Format: Gebundene Ausgabe
This is one of the great classics of computer science. I bought my first copy 15 years ago, and I still don't feel I have learned everything the book has to teach.
I have learned enough to write a couple books on Lisp that (currently) have four to five stars. Yet SICP, which is pretty much the bible of our world, has only three? How can this be?
Reading the reviews made it clear what happened. An optimistic professor somewhere has been feeding SICP to undergrads who are not ready for it. But it is encouraging to see how many thoughtful people have come forward to defend the book.
Let's see if we can put this in terms that the undergrads will understand -- a problem set:
1. Kenneth Clark said that if a lot of smart people have liked something that you don't, you should try and figure out what they saw in it. List 10 qualities that SICP's defenders have claimed for it.
2. How is the intention of SICP different from that of Knuth? Kernighan & Ritchie? An algorithms textbook?
3. Does any other book fulfill this purpose better?
4. What other programming books first published in the mid 1980s are still relevant today?
5. Could the concepts in this book have been presented any better in a language other than Scheme?
6. Who is al? Why is his name in lowercase?
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17 von 18 Kunden fanden die folgende Rezension hilfreich Von Ein Kunde am 19. September 2000
Format: Gebundene Ausgabe
The comments written about this book on this site are glaringly stupid. One guys writes, "one of the assignments is to write a scheme interpreter in scheme! How much dumber can you get?"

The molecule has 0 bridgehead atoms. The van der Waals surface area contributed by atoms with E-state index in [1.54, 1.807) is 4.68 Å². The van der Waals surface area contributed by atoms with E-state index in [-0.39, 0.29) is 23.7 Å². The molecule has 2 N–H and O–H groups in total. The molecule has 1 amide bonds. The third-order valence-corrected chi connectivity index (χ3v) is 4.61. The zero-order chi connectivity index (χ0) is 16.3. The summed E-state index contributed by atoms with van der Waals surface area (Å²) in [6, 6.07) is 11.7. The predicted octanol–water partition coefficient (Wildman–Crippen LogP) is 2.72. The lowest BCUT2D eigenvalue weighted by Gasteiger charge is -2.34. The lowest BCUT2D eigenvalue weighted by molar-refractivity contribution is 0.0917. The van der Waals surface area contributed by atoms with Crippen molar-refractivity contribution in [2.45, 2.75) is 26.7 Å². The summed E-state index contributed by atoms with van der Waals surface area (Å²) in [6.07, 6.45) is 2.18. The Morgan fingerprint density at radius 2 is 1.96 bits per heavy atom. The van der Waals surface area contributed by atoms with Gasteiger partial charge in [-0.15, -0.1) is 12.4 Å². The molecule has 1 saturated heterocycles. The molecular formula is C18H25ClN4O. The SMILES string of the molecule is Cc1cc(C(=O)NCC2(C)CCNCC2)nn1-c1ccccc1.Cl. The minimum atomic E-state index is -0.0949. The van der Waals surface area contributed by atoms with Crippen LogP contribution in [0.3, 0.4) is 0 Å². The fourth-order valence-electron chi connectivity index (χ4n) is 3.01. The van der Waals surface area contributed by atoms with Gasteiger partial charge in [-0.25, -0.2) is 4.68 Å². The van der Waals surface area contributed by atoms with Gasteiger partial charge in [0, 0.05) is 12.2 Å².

Well, obviously not much dumber than you. You don't writing a think meta-circular interpreter would teach you anything about computer languages? (Isn't that the point?) Or programs expressed at the most mathematical level possible? You probably don't think learning about recursion is very important either. Oh yeah, that's just something you had to learn about when there weren't loops. Obviously, if all you do is hack perl scripts, don't buy this book. If you don't want to learn something really important that requires doing things a different way other than to which you're accustomed and getting at the basis of things, don't buy it.
The fact that the material in this book is taught to freshmen at MIT and Berkeley and other top computer science programs in the nation might say something to you. It may come off as archaic and worthless to some, but that couldn't be farther from the truth. The more I reflect on the things I learned from SICP, the more I realize they are important. The lambda calculus and scheme are simplicity and elegance at their finest. The difference between the understanding those people have of this material and that which is illustrated by the comments by 'programmers' here reminds me that they're right, this book isn't for programmers. It's for people who want to learn computer science.
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6 von 6 Kunden fanden die folgende Rezension hilfreich Von DaMitree am 24. Mai 2000
Format: Gebundene Ausgabe
I have read a lot of reviews here which lament the use of Scheme for teaching the fundamental concepts in this book. People have stated that while the book pretends to be language-independent it relies solely on Scheme, which invalidates the point.
I disagree strongly!
I think part of the problem is that it takes a bit of time to really "grok" Scheme. If you've never been exposed to it before (as I haven't), Scheme may seem strange and unnecessarily arcane to you at first. However, after doing it for a bit you will realize (as I have) that Scheme is amazingly flexible, succinct, powerful and unbelievably elegant. It incorporates all the features that other languages such as C++ take for granted and skip over, and exposes the real machinery behind them, without introducing a whole host of obscure syntactical details. This clarity and elegance of Scheme has helped me understand all other languages I have to deal with so much better!
Thus, in presenting the topics of this book in Scheme, the authors are actually succeding in making their discussions language-independent! Truly, the difference here lies in what your goals are: if you want to program in some specific language and just memorize it, this is not a book for you. However, if you actually want to understand how that language works, this will be akin to an epiphany for you. A very good book!